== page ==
Residents of Tower Hamlets share views on obesity

Obesity in Tower Hamlets

Pic: The Blue Diamond Gallery

Residents of Tower Hamlets are being invited to share their views on how children can be supported to lead healthier lives as part of a new London-wide campaign, The Great Weight Debate, a London conversation on childhood obesity.

Tower Hamlets has the fifth highest proportion of obesity within 10- to 11year-olds in London and the sixth highest in the country.

Nearly one in seven children in reception (four to five year olds) and over one in four of children in year six (10 to 11 year olds) are classed as obese in Tower Hamlets.

However, levels of obesity in four to five year olds have been decreasing over the last five years and following a steep rise, the levels of obesity in 10 to 11 year olds has plateaued over the last three years.

Tower Hamlets Council said. “As childhood obesity is associated with a wide range of health problems in both childhood and later in life, reducing obesity in Tower Hamlets is a key public health priority locally.”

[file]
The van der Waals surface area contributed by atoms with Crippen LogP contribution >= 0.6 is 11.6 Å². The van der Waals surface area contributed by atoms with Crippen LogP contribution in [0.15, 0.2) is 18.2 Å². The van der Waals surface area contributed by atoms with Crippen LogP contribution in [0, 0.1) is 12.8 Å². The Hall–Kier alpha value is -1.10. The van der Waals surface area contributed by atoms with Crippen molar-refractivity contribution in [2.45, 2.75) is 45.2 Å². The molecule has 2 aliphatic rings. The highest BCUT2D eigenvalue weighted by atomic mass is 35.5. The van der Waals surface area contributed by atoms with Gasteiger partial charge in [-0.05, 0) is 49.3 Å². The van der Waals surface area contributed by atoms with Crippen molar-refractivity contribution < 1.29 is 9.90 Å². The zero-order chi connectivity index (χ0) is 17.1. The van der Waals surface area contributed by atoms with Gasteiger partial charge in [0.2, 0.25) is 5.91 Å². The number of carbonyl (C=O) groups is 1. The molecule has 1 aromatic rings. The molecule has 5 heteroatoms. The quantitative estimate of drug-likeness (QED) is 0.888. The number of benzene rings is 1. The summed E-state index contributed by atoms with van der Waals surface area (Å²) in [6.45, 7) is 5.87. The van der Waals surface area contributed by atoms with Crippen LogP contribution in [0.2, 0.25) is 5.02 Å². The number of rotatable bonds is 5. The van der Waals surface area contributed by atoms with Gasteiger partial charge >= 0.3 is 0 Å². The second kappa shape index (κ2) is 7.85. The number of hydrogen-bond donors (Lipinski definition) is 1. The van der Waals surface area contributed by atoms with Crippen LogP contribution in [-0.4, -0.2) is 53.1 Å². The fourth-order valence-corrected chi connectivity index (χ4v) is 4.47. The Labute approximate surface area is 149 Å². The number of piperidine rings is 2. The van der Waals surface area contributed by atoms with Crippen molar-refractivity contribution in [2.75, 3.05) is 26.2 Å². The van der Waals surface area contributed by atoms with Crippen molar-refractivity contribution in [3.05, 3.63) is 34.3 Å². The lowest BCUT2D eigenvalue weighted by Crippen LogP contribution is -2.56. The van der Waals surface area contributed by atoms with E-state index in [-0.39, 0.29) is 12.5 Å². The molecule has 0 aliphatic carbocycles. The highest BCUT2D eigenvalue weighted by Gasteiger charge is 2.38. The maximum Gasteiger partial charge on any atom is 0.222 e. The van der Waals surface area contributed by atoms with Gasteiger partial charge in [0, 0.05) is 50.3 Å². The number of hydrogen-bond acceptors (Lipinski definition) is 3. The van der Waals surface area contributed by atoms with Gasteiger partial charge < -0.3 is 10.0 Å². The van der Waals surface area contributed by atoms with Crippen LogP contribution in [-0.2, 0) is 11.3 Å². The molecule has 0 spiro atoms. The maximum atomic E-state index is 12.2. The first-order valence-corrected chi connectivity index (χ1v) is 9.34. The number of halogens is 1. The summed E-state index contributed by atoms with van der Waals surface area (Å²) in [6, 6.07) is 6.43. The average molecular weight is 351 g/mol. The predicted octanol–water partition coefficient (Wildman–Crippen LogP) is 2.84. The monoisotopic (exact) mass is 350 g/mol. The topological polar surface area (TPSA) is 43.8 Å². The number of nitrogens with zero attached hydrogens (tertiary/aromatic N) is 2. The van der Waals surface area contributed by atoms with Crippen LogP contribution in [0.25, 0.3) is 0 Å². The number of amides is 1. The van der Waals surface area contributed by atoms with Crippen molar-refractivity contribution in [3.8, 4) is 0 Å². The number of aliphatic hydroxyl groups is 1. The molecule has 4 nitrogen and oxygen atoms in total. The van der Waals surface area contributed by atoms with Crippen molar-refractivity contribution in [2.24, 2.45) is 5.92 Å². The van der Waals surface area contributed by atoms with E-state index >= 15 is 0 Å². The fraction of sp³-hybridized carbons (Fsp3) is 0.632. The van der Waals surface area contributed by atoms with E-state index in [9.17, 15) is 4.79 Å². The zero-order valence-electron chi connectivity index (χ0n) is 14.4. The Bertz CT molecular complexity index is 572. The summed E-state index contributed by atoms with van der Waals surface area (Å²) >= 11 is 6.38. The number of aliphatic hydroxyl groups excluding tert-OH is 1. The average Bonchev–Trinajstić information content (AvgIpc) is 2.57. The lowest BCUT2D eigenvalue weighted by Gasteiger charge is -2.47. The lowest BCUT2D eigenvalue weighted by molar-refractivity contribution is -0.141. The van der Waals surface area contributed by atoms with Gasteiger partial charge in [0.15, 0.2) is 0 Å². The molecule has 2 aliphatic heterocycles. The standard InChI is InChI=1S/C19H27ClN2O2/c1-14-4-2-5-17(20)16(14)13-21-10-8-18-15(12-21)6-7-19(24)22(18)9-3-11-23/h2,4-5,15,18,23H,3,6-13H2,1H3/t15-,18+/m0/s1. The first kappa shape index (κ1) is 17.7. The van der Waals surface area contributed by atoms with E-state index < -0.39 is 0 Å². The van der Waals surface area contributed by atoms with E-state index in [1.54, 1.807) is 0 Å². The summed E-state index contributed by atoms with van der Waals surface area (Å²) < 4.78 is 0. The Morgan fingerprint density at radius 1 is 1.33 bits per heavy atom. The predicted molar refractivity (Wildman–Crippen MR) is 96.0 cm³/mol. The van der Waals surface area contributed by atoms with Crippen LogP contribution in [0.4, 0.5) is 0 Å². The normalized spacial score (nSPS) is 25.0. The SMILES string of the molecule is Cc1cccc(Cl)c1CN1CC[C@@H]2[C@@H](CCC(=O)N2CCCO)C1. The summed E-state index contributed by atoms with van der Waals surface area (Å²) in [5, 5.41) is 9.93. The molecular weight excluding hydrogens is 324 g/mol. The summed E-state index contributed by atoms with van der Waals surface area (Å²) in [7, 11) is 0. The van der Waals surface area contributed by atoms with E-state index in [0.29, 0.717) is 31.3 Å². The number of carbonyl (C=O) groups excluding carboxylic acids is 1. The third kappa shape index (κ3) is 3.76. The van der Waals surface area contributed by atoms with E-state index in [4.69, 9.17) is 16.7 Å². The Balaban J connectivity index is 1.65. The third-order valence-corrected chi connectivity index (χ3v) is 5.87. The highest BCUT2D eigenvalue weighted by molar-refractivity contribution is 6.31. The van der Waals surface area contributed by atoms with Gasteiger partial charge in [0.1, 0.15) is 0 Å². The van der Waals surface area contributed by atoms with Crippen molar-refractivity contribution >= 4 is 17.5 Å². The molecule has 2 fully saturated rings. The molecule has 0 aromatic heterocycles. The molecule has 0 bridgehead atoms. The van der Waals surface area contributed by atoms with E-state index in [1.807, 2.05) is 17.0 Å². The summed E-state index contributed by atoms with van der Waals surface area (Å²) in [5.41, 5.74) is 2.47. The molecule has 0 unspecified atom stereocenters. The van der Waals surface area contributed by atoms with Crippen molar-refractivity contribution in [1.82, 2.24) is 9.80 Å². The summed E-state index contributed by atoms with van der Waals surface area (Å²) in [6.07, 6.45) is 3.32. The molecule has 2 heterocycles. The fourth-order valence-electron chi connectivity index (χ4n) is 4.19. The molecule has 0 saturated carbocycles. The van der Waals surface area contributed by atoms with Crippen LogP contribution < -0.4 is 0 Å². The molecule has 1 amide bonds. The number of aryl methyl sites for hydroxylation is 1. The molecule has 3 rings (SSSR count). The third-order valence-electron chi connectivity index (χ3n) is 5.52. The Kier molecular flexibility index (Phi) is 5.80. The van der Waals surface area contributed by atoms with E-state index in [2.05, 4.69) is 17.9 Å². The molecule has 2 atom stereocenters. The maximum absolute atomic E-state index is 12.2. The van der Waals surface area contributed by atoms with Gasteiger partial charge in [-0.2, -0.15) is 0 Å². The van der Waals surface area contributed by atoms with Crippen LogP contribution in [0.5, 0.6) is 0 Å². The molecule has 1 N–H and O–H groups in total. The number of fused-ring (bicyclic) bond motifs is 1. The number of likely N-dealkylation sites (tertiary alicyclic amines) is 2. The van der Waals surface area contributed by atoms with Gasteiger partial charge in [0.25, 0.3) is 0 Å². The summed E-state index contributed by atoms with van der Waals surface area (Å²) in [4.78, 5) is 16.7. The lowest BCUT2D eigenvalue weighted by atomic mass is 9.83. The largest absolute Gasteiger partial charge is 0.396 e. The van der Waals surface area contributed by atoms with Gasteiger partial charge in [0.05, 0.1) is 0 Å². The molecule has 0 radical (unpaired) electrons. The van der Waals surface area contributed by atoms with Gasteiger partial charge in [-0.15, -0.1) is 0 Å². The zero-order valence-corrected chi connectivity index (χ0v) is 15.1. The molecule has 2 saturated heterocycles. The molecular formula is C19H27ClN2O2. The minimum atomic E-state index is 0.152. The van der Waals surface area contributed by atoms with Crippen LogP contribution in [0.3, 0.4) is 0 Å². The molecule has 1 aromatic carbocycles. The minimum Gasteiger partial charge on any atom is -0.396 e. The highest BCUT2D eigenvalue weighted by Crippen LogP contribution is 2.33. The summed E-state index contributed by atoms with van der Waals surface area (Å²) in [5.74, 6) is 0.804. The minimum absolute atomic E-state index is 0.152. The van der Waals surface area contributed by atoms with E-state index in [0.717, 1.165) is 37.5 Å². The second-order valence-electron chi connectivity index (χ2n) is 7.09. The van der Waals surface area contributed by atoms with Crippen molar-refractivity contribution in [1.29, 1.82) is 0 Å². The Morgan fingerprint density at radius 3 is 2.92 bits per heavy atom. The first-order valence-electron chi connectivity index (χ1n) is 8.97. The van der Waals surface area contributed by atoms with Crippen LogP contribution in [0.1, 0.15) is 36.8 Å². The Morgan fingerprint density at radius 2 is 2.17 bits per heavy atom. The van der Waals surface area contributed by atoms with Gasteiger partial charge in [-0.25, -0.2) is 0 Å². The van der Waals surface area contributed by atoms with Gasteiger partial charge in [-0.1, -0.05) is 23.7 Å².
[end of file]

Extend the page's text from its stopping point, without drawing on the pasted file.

Councillor Amy Whitelock Gibbs, cabinet member for Health and Adult Services stated: “Childhood obesity is a growing problem both nationally and locally. There are many factors that contribute to these high levels and we all have a responsibility to help make healthy changes to improve the outcomes for the next generation.”

Tower Hamlets is locally launching the Great Weight Debate by inviting everyone to give their views through a short survey on childhood obesity and what they think can be done to tackle it.

Mayor John Biggs said: “Given how many people it affects we need a wider public conversation about the dangers of childhood obesity. We would like as many residents as possible to have their say; parents, carers, grandparents, young people, community groups and schools. Together we can make a real difference to the health, lives and futures of the children in our borough.”

Overweight and obese children are at increased risk of high cholesterol, high blood pressure, diabetes, bone and joint problems and breathing difficulties.

Being overweight or obese can affect a child’s mental wellbeing, lead to low self-esteem and school absences which can affect their learning.

You can complete the Great Weight Debate survey here.

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